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In poetry, there are three main forms which you need to consider when discussing rhythm:
- blank verse
- syllabic verse
- free verse
Blank verse is a form of poetry most famously associated with the writing of Shakespeare. It uses an iambic pentameter but does not use rhyme.
Lines in syllabic verse follow a strict syllable pattern. When you read a poem, count the number of syllables in each line.
- Do you notice a pattern?
- What effect does this create?
Free verse is a modern form of poetry where there are no rules regarding the structure or syllable count of the poems. This doesn't mean there is no rhythm, just that it doesn't follow a formal structure.
A rhyming couplet is a pair of lines that rhyme. Writing in a series of rhyming couplets creates a definite rhythm to the poem. Also, single ideas are often contained within the couplet.
Sometimes poets use a couplet to conclude a poem or to stand out from the rest of the poem.
Often rhyming couplets will be lines of equal length in order to add to the sense of rhythm.
If a poet breaks the rule of the number of syllables in a line, do not assume that it is poor poetry or a mistake.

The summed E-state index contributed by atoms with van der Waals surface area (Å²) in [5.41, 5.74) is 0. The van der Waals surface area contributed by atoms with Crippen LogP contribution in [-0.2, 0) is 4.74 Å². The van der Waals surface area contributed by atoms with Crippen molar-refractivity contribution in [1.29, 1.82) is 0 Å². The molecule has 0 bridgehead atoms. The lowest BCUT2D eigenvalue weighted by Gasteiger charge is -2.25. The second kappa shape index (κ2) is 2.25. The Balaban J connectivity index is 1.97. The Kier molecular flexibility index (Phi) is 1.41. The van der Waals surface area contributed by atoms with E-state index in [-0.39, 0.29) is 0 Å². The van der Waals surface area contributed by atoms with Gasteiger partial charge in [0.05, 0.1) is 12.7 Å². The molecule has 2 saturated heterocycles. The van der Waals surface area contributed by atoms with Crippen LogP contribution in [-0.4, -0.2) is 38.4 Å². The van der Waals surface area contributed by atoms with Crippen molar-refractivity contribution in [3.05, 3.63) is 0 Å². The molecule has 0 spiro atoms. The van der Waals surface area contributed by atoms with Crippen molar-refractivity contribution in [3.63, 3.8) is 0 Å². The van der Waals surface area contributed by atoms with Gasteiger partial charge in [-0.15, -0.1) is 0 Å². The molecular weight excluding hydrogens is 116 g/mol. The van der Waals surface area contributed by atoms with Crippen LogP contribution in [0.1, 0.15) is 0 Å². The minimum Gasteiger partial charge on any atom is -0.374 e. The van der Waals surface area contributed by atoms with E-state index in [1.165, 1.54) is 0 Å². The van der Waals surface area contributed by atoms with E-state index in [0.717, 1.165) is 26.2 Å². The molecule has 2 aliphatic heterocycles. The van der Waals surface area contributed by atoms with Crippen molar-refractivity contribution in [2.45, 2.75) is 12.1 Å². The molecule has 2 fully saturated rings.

- Has the poet used a longer or shorter line and break in the rhythm in order to draw attention to that line?
A common technique is the use of repetition in poetry. A poet may repeat a particular phrase.
- Why is that phrase being repeated?
- How does it relate to the overall theme of the poem?
- Is the phrase altered in anyway?
- Is the phrase a question or memory?
- Does the repetition contribute to the rhythm?
The length of lines in a poem can be a big clue in understanding a poem.
- Are all the lines of equal length?
- If not, then which lines stand out, either as being long or short?
- Does the poet draw attention to certain words because of the layout of the lines?
- What effect does the line length have on the way you read the poem? If the poem is entirely made of short lines then do you read the poem quickly?
- Has the poet put a single word or phrase on a separate line? Why? What does this suggest to the reader?
- How is rhythm used to create a sense of energy, loss, pain, calm?
- How does the rhythm of the poem reflect the mood or ideas of the poem?
- Are specific sounds used, such as onomatopoeia?
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